“Disgraceful” defamation letter aggravates sexual harassment damages

A third-party delivery driver has been ordered to pay a music store manager $45,000 in aggravated damages and compensation, for repeatedly engaging in sexual harassment and other inappropriate behaviour.

The manager, employed full-time at a Sanity retail business in Hobart, gave evidence to Tasmania’s Anti-Discrimination Tribunal that a delivery driver engaged by Toll Transport had, over a period of four years between 2013 and 2017, engaged in “sleazy, intimidating and favouring behaviour towards her” by:

  • Referring to her as “Juicy Lucy” on six occasions
  • Using the words “nice pants” and slapping her on the bottom (and instructing the manager not to inform her boss about the incident)
  • Repeatedly asking the manager about her relationship status

The Tribunal considered that the allegations were supported by compelling evidence and was “comfortably satisfied” that sexual harassment had occurred, contrary to section 17(2) of the Anti-Discrimination Act 1998 (Tas):

  • The respondent’s slapping of the complainant on the buttocks clearly constitutes an unsolicited act of physical contact of a sexual nature given the part of her body that was touched and in the context of the comments made about her clothing.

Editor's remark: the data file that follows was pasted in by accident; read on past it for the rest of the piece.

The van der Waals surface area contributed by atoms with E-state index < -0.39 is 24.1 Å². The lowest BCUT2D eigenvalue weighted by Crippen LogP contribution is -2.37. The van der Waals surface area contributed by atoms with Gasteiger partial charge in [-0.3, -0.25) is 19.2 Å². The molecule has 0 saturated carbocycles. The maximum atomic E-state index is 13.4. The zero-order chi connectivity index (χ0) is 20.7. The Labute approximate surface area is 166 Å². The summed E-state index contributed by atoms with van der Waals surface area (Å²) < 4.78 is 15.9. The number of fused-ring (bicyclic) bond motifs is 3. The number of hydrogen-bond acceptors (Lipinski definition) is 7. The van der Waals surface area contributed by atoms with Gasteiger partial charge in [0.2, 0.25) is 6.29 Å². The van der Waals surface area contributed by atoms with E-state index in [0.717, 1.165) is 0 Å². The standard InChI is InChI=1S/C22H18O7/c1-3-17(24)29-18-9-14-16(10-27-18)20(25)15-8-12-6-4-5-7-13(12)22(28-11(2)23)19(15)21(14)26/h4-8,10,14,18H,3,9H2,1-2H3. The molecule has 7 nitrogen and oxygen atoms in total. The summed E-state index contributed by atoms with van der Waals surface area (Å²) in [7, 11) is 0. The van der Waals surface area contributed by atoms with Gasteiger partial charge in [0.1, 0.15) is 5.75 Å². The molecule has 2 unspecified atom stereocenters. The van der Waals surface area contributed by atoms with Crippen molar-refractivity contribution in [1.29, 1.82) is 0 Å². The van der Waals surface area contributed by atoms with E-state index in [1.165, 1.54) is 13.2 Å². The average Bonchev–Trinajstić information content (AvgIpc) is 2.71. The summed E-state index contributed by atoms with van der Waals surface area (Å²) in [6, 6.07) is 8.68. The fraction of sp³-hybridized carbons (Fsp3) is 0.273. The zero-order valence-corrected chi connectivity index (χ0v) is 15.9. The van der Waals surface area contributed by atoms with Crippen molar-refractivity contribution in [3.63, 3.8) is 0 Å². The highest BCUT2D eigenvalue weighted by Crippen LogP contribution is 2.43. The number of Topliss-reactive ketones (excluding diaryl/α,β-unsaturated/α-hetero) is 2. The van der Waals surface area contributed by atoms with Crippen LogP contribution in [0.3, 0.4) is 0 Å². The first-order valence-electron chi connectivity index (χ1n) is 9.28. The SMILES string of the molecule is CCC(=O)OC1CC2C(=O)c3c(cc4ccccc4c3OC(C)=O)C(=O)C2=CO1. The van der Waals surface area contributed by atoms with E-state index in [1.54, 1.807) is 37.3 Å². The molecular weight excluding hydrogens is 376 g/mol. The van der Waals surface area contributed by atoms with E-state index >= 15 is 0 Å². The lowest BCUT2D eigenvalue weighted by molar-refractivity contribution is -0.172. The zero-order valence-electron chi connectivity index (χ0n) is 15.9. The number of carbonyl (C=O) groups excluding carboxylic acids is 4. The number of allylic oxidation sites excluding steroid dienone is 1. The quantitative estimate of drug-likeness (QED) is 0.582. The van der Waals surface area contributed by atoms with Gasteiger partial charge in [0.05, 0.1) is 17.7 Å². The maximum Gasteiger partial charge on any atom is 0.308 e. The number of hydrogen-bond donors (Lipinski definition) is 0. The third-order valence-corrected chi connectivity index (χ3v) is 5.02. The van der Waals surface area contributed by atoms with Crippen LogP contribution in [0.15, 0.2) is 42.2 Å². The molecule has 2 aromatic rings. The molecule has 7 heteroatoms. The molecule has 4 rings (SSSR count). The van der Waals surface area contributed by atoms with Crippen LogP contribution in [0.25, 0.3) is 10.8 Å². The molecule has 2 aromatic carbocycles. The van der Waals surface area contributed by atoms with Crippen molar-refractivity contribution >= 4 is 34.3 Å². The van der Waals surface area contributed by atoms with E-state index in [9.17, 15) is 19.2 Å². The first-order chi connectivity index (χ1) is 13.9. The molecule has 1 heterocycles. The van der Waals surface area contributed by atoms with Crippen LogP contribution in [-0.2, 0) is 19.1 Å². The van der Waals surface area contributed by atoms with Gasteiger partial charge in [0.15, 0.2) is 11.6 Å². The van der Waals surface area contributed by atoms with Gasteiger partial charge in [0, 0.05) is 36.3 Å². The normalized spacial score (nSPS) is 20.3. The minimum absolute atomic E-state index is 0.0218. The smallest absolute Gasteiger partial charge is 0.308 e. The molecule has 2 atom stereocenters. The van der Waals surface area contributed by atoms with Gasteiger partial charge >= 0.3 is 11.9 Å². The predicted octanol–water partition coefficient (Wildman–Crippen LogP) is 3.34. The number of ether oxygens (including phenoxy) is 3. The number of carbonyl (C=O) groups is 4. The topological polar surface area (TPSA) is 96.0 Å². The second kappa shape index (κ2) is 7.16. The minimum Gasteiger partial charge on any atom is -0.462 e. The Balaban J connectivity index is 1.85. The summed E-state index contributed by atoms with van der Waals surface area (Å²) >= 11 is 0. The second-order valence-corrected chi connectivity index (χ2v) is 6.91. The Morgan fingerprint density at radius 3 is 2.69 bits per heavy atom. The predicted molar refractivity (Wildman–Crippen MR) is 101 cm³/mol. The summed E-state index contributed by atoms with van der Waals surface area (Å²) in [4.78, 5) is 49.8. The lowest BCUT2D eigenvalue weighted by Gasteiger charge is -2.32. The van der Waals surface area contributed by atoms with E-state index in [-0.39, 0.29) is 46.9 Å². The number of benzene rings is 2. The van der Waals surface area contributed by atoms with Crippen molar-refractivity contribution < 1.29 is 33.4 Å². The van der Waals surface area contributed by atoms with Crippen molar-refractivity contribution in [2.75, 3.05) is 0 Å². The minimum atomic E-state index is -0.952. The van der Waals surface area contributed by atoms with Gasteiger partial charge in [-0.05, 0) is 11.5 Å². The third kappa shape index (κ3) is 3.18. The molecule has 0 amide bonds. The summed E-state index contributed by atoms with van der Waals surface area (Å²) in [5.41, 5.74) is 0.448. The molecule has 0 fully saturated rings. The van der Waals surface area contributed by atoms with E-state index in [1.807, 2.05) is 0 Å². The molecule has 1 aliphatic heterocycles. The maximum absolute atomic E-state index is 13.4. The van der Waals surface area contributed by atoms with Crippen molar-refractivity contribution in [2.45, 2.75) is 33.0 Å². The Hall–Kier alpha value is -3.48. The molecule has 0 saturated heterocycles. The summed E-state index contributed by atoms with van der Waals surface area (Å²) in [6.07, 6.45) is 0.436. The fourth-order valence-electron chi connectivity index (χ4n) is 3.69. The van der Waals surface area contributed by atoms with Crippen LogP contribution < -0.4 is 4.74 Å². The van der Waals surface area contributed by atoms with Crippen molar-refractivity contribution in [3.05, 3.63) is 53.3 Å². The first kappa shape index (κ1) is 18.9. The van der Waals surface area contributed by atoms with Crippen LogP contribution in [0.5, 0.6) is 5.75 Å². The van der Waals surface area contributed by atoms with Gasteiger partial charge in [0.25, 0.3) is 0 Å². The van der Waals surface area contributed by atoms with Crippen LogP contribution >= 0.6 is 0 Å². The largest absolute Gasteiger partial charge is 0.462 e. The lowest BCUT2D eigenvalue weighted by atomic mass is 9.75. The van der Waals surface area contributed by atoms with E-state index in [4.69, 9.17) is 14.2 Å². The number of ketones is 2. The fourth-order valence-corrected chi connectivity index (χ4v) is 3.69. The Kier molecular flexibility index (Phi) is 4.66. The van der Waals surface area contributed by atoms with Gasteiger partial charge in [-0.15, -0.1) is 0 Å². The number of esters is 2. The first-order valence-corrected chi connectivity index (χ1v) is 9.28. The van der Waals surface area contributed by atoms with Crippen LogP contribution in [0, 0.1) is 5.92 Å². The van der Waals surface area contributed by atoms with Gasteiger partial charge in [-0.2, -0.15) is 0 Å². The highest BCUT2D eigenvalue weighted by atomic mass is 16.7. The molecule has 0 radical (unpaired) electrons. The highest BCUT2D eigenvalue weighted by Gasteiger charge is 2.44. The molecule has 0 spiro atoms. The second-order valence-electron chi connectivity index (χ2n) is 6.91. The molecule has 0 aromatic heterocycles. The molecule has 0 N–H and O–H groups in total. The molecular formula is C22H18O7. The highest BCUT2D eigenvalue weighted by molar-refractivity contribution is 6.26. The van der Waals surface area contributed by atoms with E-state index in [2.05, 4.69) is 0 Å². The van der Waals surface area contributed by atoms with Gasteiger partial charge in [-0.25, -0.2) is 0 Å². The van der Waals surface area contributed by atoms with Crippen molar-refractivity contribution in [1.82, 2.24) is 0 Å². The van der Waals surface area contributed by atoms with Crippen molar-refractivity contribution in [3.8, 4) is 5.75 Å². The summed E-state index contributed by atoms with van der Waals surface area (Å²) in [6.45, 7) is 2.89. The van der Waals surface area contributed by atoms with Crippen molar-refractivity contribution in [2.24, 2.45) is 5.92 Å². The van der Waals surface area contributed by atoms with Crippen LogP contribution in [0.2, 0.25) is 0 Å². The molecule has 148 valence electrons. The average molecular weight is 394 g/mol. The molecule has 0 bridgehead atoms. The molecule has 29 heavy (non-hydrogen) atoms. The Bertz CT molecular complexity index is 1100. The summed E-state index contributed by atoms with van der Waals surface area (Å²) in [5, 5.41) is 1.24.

• The Tribunal also finds that referring to the complainant as Juicy Lucy amounted to an unwelcome remark with sexual connotations.
  • Questioning the complainant about her boyfriend does not neatly fit within the definitions of sexual harassment contained in s.17(3). It is, however, part of the contextual material that enabled the Tribunal to be comfortably satisfied that the behaviour engaged in by the respondent towards the complainant was, in the case of the physical contact, of a sexual nature, or constituted remarks with sexual connotations.

The principal aggravating factor justifying the quantum of damages was a defamation letter the Toll driver had instructed his lawyers to send the manager that demanded she:

  • Provide a written apology to the driver, acknowledging the manager’s allegations were defamatory
  • Publicise the apology
  • Pay the driver the sum of $30,000

The Tribunal described this act as ‘disgraceful’, contributing significantly to the deterioration of the manager’s mental health (but falling short of a diagnosed mental health disorder).

Key Implications

The key lessons that can be distilled from this case are as follows:

  • Be wary of an oppositional or adversarial response to allegations of discrimination, particularly where this is unsupported by evidence or without a proper basis – doing so might work against your case, constitute victimisation and increase your legal exposure.
  • Industrial Courts and Tribunals have the flexibility to give significant awards of compensation, reflecting community expectations and the need to discourage unlawful sexual harassment.
  • Sexual harassment and discrimination laws apply to everyone that attends your workplace, including visitors and contractors. Workplace safety is everyone’s responsibility.

How we can help

For more information or guidance regarding any of the above, please do not hesitate to contact us.

Lucy Orchard v Frayne Higgins [2020] TASADT 11 (1 September 2020)